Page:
Desserts and sides were somewhat less engaging. A generous order of naan ($2.99) seemed like a decent deal, but the bread itself was tough and doughy, like naked pizza crust. The gulab jamun, a pair of cottage cheese dumplings soaked in honey, tasted like donut holes brined in sugar and awesome—but not so much for the kheer (rice pudding), which was gloppy and overcooked. Still, we weren’t worried: We didn’t need desserts or sides to leave satisfied.
The space itself is a warm, snug, one-room shoebox, brightened by vermillion walls and mellowed by paper lanterns. Its dark wood furniture is sturdy but not fussy — made for dining, not for dawdling. The same no-nonsense policy holds true for the kitchen, which makes brisk and tidy work of its curries and shwarmas, and for its service, which, on the night I went, consisted solely of co-owner and manager Bruce Bennett.
Like his partner Mr. Nanneti, Mr. Bennett is no stranger to Indian food. Born in Hyderabad and raised on South Indian flavors, he’s spent the past twenty years in the Indian restaurant business, working most recently as a waiter at Thali, and then as manager of Thali Too. He first met Mr. Nanneti during his Thali days, and this past December, the two men shook hands and formed a partnership. Mr. Nanneti continues to run the kitchen, but Mr. Bennett has taken control of the front of the house, redesigning both the menu and the interior. “I always had a dream of opening of a restaurant,” he tells me. “I am a people person. I love to serve people. Working at a desk, under a fan, you know—office work, I don’t like it. Selling is my hobby. I sell food.”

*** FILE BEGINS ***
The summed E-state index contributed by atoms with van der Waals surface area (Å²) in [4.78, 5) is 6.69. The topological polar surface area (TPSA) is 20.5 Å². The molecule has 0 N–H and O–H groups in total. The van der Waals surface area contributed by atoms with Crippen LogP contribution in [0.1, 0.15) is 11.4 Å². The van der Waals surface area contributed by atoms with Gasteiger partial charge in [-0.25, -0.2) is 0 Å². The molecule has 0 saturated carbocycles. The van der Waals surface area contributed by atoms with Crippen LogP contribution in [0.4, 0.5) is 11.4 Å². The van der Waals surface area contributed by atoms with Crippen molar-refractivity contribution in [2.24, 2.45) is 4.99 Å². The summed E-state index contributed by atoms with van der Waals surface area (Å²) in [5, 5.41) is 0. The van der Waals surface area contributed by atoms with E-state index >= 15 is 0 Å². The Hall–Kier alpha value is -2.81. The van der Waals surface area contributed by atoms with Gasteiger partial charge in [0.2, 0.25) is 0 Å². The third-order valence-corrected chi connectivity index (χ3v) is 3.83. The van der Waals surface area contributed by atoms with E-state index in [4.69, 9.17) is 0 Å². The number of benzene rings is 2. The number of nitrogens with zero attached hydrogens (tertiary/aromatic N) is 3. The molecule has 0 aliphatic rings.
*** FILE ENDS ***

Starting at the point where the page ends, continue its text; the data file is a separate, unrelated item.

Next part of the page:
He’s in luck, because I buy food. And I’m in luck too, because the food available for purchase at Swagat is remarkably cheap. Entrees range from $9 (for most vegetable dishes) to $12 (for more elaborate fish and lamb plates); empty stomachs with empty wallets can recharge on $2.50 chapathis and those plump 4-buck samosas. The sweetest deal might be the mango lassi ($3), a silky yogurt potion that doesn’t kid around with the mango. It’s a huge improvement on your standard Yorkside milkshake—not only because it’s tastier, but because you can justifiably drink it sober. (And you’ll have to at Swagat, unless you want to BYOB.) Best of all, though, is the fifteen-percent-off punch that a Yale ID packs here. Finally, our tuition is giving back.
The restaurant keeps reasonable human being hours (noon to 10pm, seven days a week)—which fortunately overlap with the average Yale student’s waking hours (1pm to 5am, or noon to noon during midterms). So next time you get a tickle for tikka masala, get off your butts and call the shuttle. There’s more to life than aluminum tins from Royal India, and astonishingly enough it’s in West Haven. And if you just can’t bear to make the journey, don’t lose heart: On weekdays from 11 to 1:30, they’ve got a food cart outside Yale-New Haven hospital. Guitar Heroes and Heroines, all you’d need to do is break a leg.